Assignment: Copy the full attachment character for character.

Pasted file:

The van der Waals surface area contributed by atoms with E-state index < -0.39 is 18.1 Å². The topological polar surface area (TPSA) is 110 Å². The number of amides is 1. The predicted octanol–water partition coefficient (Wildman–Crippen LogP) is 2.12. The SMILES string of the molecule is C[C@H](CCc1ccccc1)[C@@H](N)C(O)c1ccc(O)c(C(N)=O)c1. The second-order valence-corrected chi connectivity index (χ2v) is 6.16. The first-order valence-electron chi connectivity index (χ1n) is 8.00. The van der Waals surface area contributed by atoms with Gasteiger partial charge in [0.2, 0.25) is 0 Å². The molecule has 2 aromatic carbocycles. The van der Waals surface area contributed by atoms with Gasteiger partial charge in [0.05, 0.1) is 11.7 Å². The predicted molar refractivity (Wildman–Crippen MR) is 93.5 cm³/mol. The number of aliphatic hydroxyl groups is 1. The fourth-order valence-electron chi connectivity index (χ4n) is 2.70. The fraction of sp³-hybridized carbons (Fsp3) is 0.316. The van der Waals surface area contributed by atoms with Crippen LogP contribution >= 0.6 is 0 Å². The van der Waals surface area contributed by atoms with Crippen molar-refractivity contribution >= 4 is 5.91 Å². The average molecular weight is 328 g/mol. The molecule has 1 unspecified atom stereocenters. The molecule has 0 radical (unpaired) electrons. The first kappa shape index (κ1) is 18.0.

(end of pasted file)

The van der Waals surface area contributed by atoms with E-state index < -0.39 is 18.1 Å². The topological polar surface area (TPSA) is 110 Å². The number of amides is 1. The predicted octanol–water partition coefficient (Wildman–Crippen LogP) is 2.12. The SMILES string of the molecule is C[C@H](CCc1ccccc1)[C@@H](N)C(O)c1ccc(O)c(C(N)=O)c1. The second-order valence-corrected chi connectivity index (χ2v) is 6.16. The first-order valence-electron chi connectivity index (χ1n) is 8.00. The van der Waals surface area contributed by atoms with Gasteiger partial charge in [0.2, 0.25) is 0 Å². The molecule has 2 aromatic carbocycles. The van der Waals surface area contributed by atoms with Gasteiger partial charge in [0.05, 0.1) is 11.7 Å². The predicted molar refractivity (Wildman–Crippen MR) is 93.5 cm³/mol. The number of aliphatic hydroxyl groups is 1. The fourth-order valence-electron chi connectivity index (χ4n) is 2.70. The fraction of sp³-hybridized carbons (Fsp3) is 0.316. The van der Waals surface area contributed by atoms with Crippen LogP contribution >= 0.6 is 0 Å². The van der Waals surface area contributed by atoms with Crippen molar-refractivity contribution >= 4 is 5.91 Å². The average molecular weight is 328 g/mol. The molecule has 1 unspecified atom stereocenters. The molecule has 0 radical (unpaired) electrons. The first kappa shape index (κ1) is 18.0.